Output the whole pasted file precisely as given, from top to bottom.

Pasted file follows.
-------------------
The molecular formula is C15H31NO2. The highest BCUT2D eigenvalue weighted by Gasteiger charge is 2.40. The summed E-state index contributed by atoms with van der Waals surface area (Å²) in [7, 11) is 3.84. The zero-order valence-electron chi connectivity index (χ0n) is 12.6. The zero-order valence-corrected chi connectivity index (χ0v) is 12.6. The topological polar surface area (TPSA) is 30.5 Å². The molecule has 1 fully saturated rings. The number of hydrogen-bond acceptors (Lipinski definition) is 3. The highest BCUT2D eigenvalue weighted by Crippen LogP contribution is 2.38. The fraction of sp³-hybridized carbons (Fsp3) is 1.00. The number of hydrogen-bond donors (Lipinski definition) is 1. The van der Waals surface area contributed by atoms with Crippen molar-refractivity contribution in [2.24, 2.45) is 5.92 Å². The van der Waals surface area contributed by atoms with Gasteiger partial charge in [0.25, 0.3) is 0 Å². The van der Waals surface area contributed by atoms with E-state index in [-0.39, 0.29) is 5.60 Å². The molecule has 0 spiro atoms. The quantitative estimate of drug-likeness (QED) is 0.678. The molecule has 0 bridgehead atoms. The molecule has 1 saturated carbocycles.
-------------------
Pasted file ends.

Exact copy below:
The molecular formula is C15H31NO2. The highest BCUT2D eigenvalue weighted by Gasteiger charge is 2.40. The summed E-state index contributed by atoms with van der Waals surface area (Å²) in [7, 11) is 3.84. The zero-order valence-electron chi connectivity index (χ0n) is 12.6. The zero-order valence-corrected chi connectivity index (χ0v) is 12.6. The topological polar surface area (TPSA) is 30.5 Å². The molecule has 1 fully saturated rings. The number of hydrogen-bond acceptors (Lipinski definition) is 3. The highest BCUT2D eigenvalue weighted by Crippen LogP contribution is 2.38. The fraction of sp³-hybridized carbons (Fsp3) is 1.00. The number of hydrogen-bond donors (Lipinski definition) is 1. The van der Waals surface area contributed by atoms with Crippen molar-refractivity contribution in [2.24, 2.45) is 5.92 Å². The van der Waals surface area contributed by atoms with Gasteiger partial charge in [0.25, 0.3) is 0 Å². The van der Waals surface area contributed by atoms with E-state index in [-0.39, 0.29) is 5.60 Å². The molecule has 0 spiro atoms. The quantitative estimate of drug-likeness (QED) is 0.678. The molecule has 0 bridgehead atoms. The molecule has 1 saturated carbocycles.